US election night in the deep south

Posted on November 13, 2008
Filed Under Commentary, Travel | Leave a Comment

            On our drive to Florida, we spent the night of November 4 in Charleston, South Carolina. Again, dark rainy weather spoiled the bridge view of the significant harbour and discouraged a proper visit.

            On the other hand, we were eager to get to a TV and watch the results of the US presidential election. In our hotel rooftop dining room and lounge, everyone was watching. It being South Carolina, many of the diners were not at all enthused about Barak Obama’s success.

            Michelle overheard one woman say “I just wish I could wake up in the morning and see that everything came out the way I wanted!”

            The wait staff, all Afro-American, were having a difficult time containing themselves and presenting a disinterested visage to the clientelle. One waitress broke into what perhaps could be most properly described as a skip as she burst through the swinging doors to the kitchen. As the door closed behind her, we hear her exclaim “Gobama!’ as if it were one word.

            It seemed politic for two Canadians to keep a low profile. Imagine how we would feel if two foreigners were celebrating a Parti Quebecois referendum victory in Quebec. It was quite overwhelming to be in the heart of the South at such a time.

            Moving up to our room, we accidentally found CBC TV’s Peter Mansbridge and Susan Ormiston reporting from Canada. There are two C-span channels and one of them was carrying the CBC coverage.

            Mostly though, we saw the same coverage you did in Canada that night and next morning. ABC seemed the most compelling.

            We saw the lovely young woman with the little boy trying not to totally choke up as she beamed love at him and said how much it meant to her to be able to say that he could grow up to be president and actually believe it.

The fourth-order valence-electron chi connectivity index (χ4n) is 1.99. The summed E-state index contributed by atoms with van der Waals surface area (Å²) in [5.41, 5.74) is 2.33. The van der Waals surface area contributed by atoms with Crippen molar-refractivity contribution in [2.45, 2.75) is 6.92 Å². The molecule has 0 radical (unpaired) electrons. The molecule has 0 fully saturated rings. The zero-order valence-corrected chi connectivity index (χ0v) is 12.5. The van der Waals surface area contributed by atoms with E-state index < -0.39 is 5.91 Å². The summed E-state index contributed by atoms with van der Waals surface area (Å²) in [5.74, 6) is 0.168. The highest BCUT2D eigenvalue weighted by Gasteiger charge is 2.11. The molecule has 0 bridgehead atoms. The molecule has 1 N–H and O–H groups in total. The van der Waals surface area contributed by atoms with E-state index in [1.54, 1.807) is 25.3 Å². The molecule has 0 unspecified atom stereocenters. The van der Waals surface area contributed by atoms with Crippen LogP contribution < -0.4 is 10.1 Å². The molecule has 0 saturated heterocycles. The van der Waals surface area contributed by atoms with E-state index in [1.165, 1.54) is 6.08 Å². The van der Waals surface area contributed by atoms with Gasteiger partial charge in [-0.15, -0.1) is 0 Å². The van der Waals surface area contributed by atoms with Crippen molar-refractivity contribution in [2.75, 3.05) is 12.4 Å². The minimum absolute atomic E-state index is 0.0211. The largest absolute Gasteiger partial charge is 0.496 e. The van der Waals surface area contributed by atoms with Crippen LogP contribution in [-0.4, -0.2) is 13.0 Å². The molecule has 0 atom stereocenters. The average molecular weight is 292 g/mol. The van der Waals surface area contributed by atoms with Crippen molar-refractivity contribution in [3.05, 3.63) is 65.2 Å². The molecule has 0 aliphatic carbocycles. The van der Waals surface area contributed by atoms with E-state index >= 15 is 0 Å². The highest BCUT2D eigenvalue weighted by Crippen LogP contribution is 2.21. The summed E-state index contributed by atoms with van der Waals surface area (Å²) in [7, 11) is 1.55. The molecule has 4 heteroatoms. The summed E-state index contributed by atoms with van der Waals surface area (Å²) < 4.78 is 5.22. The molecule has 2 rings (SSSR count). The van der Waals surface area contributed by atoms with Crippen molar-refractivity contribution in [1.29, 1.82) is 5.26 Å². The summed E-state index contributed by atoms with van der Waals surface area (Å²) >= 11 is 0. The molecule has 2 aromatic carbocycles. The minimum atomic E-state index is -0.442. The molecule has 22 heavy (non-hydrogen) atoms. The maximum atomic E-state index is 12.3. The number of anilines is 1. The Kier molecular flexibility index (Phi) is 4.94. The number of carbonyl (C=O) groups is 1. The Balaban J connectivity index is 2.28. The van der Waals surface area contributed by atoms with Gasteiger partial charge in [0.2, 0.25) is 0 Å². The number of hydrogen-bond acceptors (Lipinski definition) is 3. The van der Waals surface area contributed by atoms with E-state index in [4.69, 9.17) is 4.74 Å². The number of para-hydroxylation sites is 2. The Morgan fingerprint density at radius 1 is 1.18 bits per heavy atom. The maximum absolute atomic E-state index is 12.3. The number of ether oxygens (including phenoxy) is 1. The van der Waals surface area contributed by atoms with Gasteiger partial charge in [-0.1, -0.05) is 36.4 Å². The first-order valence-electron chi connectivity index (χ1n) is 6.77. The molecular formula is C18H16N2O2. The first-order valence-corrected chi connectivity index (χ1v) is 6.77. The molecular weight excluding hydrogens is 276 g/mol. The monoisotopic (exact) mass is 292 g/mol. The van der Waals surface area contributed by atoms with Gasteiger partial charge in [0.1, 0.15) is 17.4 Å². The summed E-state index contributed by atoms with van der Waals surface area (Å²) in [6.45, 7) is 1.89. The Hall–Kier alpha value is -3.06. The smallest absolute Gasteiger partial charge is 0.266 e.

We saw the woman talking about how it meant to her that her slave ancestors helped build the steps of the Capitol building where Obama will stand to take the oath of office as President of the United States.

            On National Public Radio the next day, we heard one man suggest that Obama’s election was the final gift to the world from the baby boomer generation. He suggested that, as the boomers move off stage, the generation they produced produced the prize for all the civil rights marches and protests the 60’s activists and radicals, black and white, had conducted and the atrocities they endured.

            As an observer from that time, I remember the excitement of those years and the agony of seeing one after another of its heroes assassinated. Jack and Robert Kennedy, Rev. Martin Luther King Jr., and even Malcolm X were all men whose lives were taken in the effort that now got Barak Obama to the White House.

I think the consensus of that generation is a devout hope that Obama will be a brilliant, honourable, president who survives to add value and honour to all the warriors who struggled for this day.



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